In Performance in the Zócalo, Ana Martínez focuses on Mexico City’s main square, tracing its function as a performance space from the era of Tenochtitlán to the present and analyzing its role as a forum for working out conceptions of Mexican national identity. The author calls the study “an archaeological narrative because it is through material and spatial traces that I recover the performances I analyze” (5). The study’s focus on festive performance and creation of national identity situates it within a group of recently published or forthcoming books with diverse approaches, such as B. Christine Arce’s México’s Nobodies (2017), Manuel Cuellar’s Choreographing Mexico (forthcoming), Mauricio Tenorio-Trillo’s Mexico at the World’s Fairs (2018), and Miguel A. Valerio’s Sovereign Joy (forthcoming).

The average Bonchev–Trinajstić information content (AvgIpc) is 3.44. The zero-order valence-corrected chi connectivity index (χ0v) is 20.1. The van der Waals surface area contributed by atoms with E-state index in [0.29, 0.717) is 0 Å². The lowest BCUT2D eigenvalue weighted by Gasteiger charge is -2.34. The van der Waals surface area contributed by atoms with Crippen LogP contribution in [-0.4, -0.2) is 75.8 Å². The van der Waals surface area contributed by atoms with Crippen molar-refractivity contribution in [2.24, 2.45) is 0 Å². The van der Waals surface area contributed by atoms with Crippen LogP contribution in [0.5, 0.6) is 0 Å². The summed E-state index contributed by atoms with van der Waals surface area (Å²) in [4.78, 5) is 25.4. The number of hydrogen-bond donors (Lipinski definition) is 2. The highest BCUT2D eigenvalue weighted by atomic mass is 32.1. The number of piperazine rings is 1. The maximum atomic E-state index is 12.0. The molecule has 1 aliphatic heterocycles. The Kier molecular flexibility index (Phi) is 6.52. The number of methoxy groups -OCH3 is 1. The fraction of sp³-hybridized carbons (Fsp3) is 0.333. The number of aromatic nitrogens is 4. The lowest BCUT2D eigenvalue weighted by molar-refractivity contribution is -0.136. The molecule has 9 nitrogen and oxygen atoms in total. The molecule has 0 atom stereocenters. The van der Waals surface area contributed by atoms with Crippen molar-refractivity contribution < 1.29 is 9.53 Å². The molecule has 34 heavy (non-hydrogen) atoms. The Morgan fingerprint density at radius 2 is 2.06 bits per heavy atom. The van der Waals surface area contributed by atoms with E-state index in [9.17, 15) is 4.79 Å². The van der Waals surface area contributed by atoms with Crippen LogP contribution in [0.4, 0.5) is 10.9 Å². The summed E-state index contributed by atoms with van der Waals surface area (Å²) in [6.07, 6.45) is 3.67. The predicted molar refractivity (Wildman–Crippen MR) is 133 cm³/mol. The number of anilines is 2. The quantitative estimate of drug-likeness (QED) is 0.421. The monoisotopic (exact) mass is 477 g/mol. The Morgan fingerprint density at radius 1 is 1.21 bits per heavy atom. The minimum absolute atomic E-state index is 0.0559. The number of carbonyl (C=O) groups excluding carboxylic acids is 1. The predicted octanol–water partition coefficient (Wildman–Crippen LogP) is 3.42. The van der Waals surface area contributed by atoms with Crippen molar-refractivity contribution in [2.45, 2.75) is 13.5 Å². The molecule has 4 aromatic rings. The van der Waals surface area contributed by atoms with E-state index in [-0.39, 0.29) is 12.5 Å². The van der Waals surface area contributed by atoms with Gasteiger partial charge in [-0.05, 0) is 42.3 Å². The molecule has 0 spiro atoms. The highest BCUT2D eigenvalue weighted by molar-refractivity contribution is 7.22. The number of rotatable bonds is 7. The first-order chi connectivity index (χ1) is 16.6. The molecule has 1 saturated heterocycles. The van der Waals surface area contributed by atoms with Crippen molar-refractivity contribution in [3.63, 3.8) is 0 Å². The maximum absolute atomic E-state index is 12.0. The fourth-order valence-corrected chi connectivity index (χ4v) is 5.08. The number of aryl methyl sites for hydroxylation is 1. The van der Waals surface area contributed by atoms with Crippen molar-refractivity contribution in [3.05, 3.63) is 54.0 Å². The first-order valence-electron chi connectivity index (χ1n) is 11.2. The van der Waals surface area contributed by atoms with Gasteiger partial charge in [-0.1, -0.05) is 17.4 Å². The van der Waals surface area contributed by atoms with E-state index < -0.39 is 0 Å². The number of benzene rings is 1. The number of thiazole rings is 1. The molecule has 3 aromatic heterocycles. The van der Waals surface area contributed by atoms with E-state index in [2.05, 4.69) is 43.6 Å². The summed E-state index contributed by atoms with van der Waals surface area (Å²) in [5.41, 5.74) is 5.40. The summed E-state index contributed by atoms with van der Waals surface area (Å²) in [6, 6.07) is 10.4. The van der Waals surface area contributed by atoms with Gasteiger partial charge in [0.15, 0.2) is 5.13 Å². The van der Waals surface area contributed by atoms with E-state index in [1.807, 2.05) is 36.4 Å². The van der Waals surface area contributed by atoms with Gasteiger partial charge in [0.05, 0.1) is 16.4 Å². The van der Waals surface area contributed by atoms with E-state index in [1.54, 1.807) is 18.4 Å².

Each chapter focuses on a particular performance that took place in the Zócalo’s history: (1) the 1539 festival commemorating Charles V’s Truce of...

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